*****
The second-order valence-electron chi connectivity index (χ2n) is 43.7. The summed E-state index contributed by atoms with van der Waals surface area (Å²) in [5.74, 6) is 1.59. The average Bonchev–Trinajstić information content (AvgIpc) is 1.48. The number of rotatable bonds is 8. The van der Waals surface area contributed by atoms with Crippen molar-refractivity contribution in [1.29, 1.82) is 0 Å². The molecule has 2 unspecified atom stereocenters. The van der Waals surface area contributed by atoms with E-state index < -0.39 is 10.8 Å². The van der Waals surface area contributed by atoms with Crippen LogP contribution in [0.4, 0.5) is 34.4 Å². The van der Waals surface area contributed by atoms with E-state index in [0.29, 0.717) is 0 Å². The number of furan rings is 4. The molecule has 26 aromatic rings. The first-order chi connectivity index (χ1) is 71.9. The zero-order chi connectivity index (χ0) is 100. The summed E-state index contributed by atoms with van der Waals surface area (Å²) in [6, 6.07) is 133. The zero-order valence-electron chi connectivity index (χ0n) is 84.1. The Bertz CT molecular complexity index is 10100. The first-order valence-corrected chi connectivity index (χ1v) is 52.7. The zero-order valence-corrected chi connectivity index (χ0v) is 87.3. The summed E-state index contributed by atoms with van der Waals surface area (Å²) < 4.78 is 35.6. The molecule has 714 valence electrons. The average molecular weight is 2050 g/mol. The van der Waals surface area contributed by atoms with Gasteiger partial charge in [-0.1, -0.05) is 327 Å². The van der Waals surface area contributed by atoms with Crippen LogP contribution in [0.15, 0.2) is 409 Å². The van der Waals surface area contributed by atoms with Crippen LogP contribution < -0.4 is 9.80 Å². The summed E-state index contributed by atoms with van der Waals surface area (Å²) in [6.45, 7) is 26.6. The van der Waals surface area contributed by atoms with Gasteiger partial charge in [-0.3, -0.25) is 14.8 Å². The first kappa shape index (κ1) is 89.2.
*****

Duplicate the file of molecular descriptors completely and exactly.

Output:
The second-order valence-electron chi connectivity index (χ2n) is 43.7. The summed E-state index contributed by atoms with van der Waals surface area (Å²) in [5.74, 6) is 1.59. The average Bonchev–Trinajstić information content (AvgIpc) is 1.48. The number of rotatable bonds is 8. The van der Waals surface area contributed by atoms with Crippen molar-refractivity contribution in [1.29, 1.82) is 0 Å². The molecule has 2 unspecified atom stereocenters. The van der Waals surface area contributed by atoms with E-state index < -0.39 is 10.8 Å². The van der Waals surface area contributed by atoms with Crippen LogP contribution in [0.4, 0.5) is 34.4 Å². The van der Waals surface area contributed by atoms with E-state index in [0.29, 0.717) is 0 Å². The number of furan rings is 4. The molecule has 26 aromatic rings. The first-order chi connectivity index (χ1) is 71.9. The zero-order chi connectivity index (χ0) is 100. The summed E-state index contributed by atoms with van der Waals surface area (Å²) in [6, 6.07) is 133. The zero-order valence-electron chi connectivity index (χ0n) is 84.1. The Bertz CT molecular complexity index is 10100. The first-order valence-corrected chi connectivity index (χ1v) is 52.7. The zero-order valence-corrected chi connectivity index (χ0v) is 87.3. The summed E-state index contributed by atoms with van der Waals surface area (Å²) < 4.78 is 35.6. The molecule has 714 valence electrons. The average molecular weight is 2050 g/mol. The van der Waals surface area contributed by atoms with Gasteiger partial charge in [-0.1, -0.05) is 327 Å². The van der Waals surface area contributed by atoms with Crippen LogP contribution in [0.15, 0.2) is 409 Å². The van der Waals surface area contributed by atoms with Crippen LogP contribution < -0.4 is 9.80 Å². The summed E-state index contributed by atoms with van der Waals surface area (Å²) in [6.45, 7) is 26.6. The van der Waals surface area contributed by atoms with Gasteiger partial charge in [-0.3, -0.25) is 14.8 Å². The first kappa shape index (κ1) is 89.2.